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Censorship

James Powderly of Graffiti Research Labs Detained In China 337

An anonymous reader writes "News from Free Tibet 2008 that internationally known artist, technologist and co-founder of the Graffiti Research Lab, James Powderly, was detained in Beijing early on August 19th while preparing to debut a new work and technology of protest, the L.A.S.E.R. Stencil. According to a Twitter message received yesterday by Students for a Free Tibet at approximately 5 pm Beijing Standard Time, Powderly had been detained by Chinese authorities at 3 am. His current whereabouts remain unknown. Powderly was the inventor of throwies." (Powderly's detention was also mentioned at Make Magazine's blog.)
Censorship

YouTube Yanks Free Tibet Video After IOC Pressure 482

RevWaldo writes "The International Olympic Committee filed a copyright infringement claim yesterday against YouTube for hosting video of a Free Tibet protest at the Chinese Consulate in Manhattan Thursday night. The video depicts demonstrators conducting a candlelight vigil and projecting a protest video onto the consulate building; the projection features recent footage of Tibetan monks being arrested and riffs on the Olympic logo of the five interlocking rings, turning them into handcuffs. YouTube dutifully yanked the video, but it can still be seen on Vimeo. (Be advised; there is some brief footage of bloody, injured monks.)"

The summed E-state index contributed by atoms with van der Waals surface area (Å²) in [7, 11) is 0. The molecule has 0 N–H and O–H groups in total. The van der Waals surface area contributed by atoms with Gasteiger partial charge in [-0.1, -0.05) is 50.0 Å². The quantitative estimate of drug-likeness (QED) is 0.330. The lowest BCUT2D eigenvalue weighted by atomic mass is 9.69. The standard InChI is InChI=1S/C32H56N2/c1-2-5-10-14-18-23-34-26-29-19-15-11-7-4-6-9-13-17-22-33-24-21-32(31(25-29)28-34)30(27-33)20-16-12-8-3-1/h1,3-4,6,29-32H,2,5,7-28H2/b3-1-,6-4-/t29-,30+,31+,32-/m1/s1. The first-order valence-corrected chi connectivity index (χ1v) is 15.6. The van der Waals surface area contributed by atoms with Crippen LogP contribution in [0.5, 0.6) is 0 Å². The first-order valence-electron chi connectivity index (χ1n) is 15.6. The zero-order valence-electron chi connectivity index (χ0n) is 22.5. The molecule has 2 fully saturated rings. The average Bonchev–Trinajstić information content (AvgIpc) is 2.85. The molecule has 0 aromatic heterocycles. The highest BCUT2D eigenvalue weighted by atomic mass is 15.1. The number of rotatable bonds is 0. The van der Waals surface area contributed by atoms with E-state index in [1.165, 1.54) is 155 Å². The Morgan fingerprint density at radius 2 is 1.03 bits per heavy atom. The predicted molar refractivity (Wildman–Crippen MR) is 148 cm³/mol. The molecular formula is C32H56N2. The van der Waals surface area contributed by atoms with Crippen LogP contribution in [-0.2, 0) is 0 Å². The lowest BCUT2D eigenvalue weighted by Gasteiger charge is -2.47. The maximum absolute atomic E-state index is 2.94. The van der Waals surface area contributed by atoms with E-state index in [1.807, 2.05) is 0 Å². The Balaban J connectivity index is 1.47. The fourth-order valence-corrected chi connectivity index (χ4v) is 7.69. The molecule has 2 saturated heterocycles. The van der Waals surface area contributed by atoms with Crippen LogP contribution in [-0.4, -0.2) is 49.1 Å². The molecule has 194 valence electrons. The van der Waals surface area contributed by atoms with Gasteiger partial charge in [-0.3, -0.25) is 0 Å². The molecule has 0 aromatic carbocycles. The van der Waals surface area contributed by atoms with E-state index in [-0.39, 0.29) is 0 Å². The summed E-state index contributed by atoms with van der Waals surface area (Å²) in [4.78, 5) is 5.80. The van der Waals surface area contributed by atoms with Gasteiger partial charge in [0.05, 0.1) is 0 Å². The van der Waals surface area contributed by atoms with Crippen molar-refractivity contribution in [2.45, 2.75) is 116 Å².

Security

Chinese Hack Attacks on DoD Networks Coordinated 295

An anonymous reader writes " The Naval Network Warfare Command says that Chinese hackers are relentlessly targeting Defense Department networks with cyber attacks. The 'volume, proficiency and sophistication' of the attacks supports the theory that the attacks are government supported. The motives of the attacks emanating from China include technology theft, intelligence gathering, exfiltration, research on DOD operations and the creation of dormant presences in DOD network for future action. Onlookers warn that current US defenses against these attacks are 'dysfunctional', and that more aggressive measures should be taken to ensure government network safety."

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